An increase in population has stirred rises in crime, rendering the Williams County Jail flooded with regional criminals.
Sheriff Scott Busching said the multi-million dollar jail was full in Williston shortly after construction was completed in 2008. The facility was projected to hold prisoner growth for 50 years, but now law enforcement needs to expand it or erect a new facility to remedy spacing issues.
In February, Busching and Commissioner Dan Kalil met with officials from Burke, Divide, Mountrail and McKenzie counties along with a representative from Sen. John Hoeven’s office to discuss facility options.
The Williams County Jail, consisting of 131 beds and several portables, receives prisoners throughout the region on a weekly basis.
Between January 2012 and 2014, McKenzie reported $526,150 in total housing and transportation costs of inmates; Divide had $178,154 in costs; Mountrail had $96,454; Burke had $31,443; and Williams had $48,850, according to meeting reports.
The cost of a bed per day averaged $76.10, according to reports. The average bed days are increasing due to the backlog in the judicial system.
The ICON Architectural Group gave a presentation to officials, estimating the cost of a new jail.
In planning for the future, a new building with 104 beds, was estimated at $11.4 million, according to reports. A 25-year mortgage with 4.75 percent interest was considered at $782,656.
The commissioners agreed to examine committing to a regional jail concept managed by a single county — not a governing board, according to reports. The agreement calls for the commissioners to determine the total number of beds needed for either a single facility or perhaps two smaller regional facilities, as well as begin building a budget to determine each counties financial commitment. Commissioners are scheduled to present their findings at the next meeting held in March.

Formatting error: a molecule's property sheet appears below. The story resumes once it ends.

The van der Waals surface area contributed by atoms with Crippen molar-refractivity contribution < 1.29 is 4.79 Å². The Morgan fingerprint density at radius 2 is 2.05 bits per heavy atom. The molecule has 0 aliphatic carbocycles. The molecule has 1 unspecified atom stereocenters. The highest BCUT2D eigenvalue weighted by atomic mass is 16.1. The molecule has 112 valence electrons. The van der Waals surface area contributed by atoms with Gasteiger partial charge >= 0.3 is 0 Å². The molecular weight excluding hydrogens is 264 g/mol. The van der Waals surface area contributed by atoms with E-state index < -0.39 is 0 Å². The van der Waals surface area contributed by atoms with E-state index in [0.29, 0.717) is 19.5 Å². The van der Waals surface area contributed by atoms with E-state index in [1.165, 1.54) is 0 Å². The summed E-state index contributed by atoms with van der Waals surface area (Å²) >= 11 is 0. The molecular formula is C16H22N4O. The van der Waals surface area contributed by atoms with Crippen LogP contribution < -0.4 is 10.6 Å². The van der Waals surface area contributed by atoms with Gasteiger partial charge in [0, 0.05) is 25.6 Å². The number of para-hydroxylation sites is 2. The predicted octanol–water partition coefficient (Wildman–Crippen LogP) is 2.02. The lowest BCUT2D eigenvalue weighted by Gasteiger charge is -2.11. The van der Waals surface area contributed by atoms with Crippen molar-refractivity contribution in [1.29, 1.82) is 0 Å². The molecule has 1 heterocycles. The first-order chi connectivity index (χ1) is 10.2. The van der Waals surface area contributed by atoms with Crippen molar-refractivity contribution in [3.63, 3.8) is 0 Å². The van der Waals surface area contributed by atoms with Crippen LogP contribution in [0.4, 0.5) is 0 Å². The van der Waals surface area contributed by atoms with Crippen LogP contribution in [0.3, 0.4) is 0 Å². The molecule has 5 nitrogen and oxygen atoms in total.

On Tuesday, Busching addressed the Williams County Commission saying it will take about two years to construct a new jail and decisions need to be made.
“You plan for a maximum possible and add 60 percent — then you might be close,” Busching said.
Kalil agreed and said much of the decision making is going to rest on other counties.
A lack of mental health facilities are also having a negative effect on law enforcement; deputies made four trips last week to transport prisoners to the North Dakota State Hospital in Jamestown, Busching said. Servicing mental health issues plus an expanded or new jail is bound to cause the sheriff’s office to hire additional employees.
“My crystal ball is a little foggy ... but we can double our beds without doubling employees,” Busching said. “Brick and mortar ain’t cheap but there’s an end of it.”